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Binary Encoding for Crypto-conditions

From: Stefan Thomas <stefan@ripple.com>
Date: Tue, 29 Mar 2016 19:36:15 -0700
Message-ID: <CAFpK0Q32-Rju6L1b7scW7opr8rjt27Donf3TDegkjYJiAA=59g@mail.gmail.com>
To: Interledger Community Group <public-interledger@w3.org>
Currently, our spec for cryptoconditions uses a totally custom binary
format inspired by protocol buffers.

Before we went any further, I wanted to stop and consider whether there is
a better format that we can use. So with this email I want to share my
research and recommendation.

TL;DR We can get most of the awesomeness of ASN.1 without any of the suck
of DER, by using ASN.1 with OER, which incidentally is very similar to our
current custom format. (For instance, the encoding for 0-127 byte long
VARBYTES is identical.)


First off, what type of binary format are we looking for?

It should be:

- Canonical (one correct way to encode things)
- Reasonably simple to implement
- Unlikely to cause bugs
- Well defined with good documentation
- Compact
- Fast to encode/decode
- Standard

What formats are out there?

- ASN.1 BER/DER (X.690) - This is what most crypto uses today. However, to
quote Tony, it is "almost universally reviled among implementers." It's
relatively inefficient size-wise. Probably my biggest gripe with it is that
it doesn't support unsigned integers, which is just annoying and a common
source for bugs. [1]
- ASN.1 PER (X.691) - Super-densely packed encoding. Used for mobile
communications etc.
- ASN.1 OER (X.696) - One of the newest ASN.1 Encoding Rules. Optimized for
very fast encoding/decoding, simplicity and small size (not as small as
PER, but smaller than BER/DER.)
- ASN.1 ECN (X.692) - Basically: Use ASN.1, but define your own encoding
rules or change existing ones in any way you like.
- RLP - Used by Ethereum. Not a standard, but very minimal.
- XDR (RFC 4506) - Similar idea as ASN.1, but there aren't as good of tools
available. For instance, I couldn't find a generic web-based XDR
encoder/decoder playground.

Notable mentions:
- Macaroons is working on a custom format, but it seems very specific to
their use case. [3]

After looking at these options, I noticed that ASN.1 sticks out as being
very widely adopted in industry. It is used in many crypto standards
including PKCS and X.509, but it also powers network protocols like SNMP,
LDAP and H.323, cellphone networks (from GPRS all the way up to LTE) and
even aerospace telecommunication networks.

I noticed that there are lots of tools available for ASN.1 - I downloaded a
free Eclipse-based ASN.1 editor [4] which would validate my syntax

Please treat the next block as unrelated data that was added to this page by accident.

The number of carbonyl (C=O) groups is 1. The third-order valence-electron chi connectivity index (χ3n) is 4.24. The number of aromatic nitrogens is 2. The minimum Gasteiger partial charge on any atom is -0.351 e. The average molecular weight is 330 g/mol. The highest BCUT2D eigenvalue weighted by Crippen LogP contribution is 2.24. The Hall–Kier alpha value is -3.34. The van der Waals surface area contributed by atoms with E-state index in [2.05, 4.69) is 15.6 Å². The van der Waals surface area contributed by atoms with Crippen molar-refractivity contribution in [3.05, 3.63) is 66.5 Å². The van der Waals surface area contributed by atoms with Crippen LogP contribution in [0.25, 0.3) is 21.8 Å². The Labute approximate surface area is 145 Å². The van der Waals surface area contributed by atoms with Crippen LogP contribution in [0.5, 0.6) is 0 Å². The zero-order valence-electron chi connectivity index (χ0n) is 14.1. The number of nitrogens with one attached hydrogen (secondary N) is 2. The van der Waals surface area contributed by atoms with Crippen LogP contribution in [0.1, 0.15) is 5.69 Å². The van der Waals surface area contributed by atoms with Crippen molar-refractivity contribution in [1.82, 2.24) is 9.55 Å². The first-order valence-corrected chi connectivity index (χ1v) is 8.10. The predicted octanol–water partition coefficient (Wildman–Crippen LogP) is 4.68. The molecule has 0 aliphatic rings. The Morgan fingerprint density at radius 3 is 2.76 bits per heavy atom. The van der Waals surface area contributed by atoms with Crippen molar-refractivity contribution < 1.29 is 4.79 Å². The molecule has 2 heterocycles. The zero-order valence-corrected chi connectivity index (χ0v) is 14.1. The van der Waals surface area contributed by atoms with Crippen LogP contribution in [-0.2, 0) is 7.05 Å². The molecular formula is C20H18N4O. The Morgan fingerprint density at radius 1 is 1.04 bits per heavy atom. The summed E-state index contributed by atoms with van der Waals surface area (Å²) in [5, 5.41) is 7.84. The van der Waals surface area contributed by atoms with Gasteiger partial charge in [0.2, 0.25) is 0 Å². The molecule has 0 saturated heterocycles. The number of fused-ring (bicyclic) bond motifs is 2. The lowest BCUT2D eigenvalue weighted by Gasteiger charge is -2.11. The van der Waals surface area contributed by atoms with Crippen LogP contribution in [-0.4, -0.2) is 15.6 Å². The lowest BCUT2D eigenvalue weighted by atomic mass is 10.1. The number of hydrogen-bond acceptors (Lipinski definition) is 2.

definitions in real time and color them nicely. Then I could take my syntax
definition and paste it into the ASN playground [5] which would instantly
encode examples in DER, PER, XER and OER so I could see what they look
like. It is awesome to have that sort of tooling available both for this
spec and for future extensions.

If you're interested to learn more about ASN.1, I can highly recommend
these slides: [8]

The ability to autodetect inconsistencies in the spec and to generate
examples without relying on the reference implementation you're trying to
test has been incredibly helpful for me. And using a standardized protocol
makes sense because then we can keep our spec purely about
crypto-conditions instead of having to define some new binary format as
well. Because of these reason, ASN.1 seems like the way to go, but which
encoding should we use?

PER is too complicated and we don't need that level of packing. We do want
it to be a canonical encoding, so that leaves DER, CANONICAL-OER or
something custom with an ECN description.

DER has the advantage that there are implementations for a lot of
languages. But it is relatively complicated and inefficient.

OER is very fast to encode/decode [6] and easy to implement. [7] There
aren't as many existing implementations, but because it's so simple and so
close to our previous format - which we were already writing parsers for -
we don't really lose anything. Also, there is very little I'd want to
change about OER, so I think we should just use it as is, without any
ECN-type customizations.

So based on my research, I would recommend ASN.1 with OER as the binary
format for crypto-conditions.

I'm happy to start working on a pull request to update the spec and code,
but please let me know if you have any other information regarding binary
encoding that I missed.

Big thanks to Tony Arcieri for comments on DER and pointing out the
Macaroons effort and Jehan Tremback for pointing out the RLP format.

[1]
http://stackoverflow.com/questions/12860226/oddity-when-encoding-large-integers-using-asn-1
[2] https://github.com/ethereum/wiki/wiki/RLP
[3] https://github.com/rescrv/libmacaroons/blob/master/doc/format.txt
[4] http://www.asnlab.org/asndt/overview
[5] http://asn1-playground.oss.com/
[6]
https://www.researchgate.net/publication/275249582_Performance_Analysis_of_Existing_16092_Encodings_v_ASN1
[7]
http://www.oss.com/asn1/resources/books-whitepapers-pubs/Overview%20of%20OER.pdf
[8]
http://www.ieee802.org/802_tutorials/2010-11/Alessandro%20Triglia%20-%20ASN.1%20Tutorial%20Dallas%20-%2020101108T1701.pptx
Received on Wednesday, 30 March 2016 02:37:05 UTC

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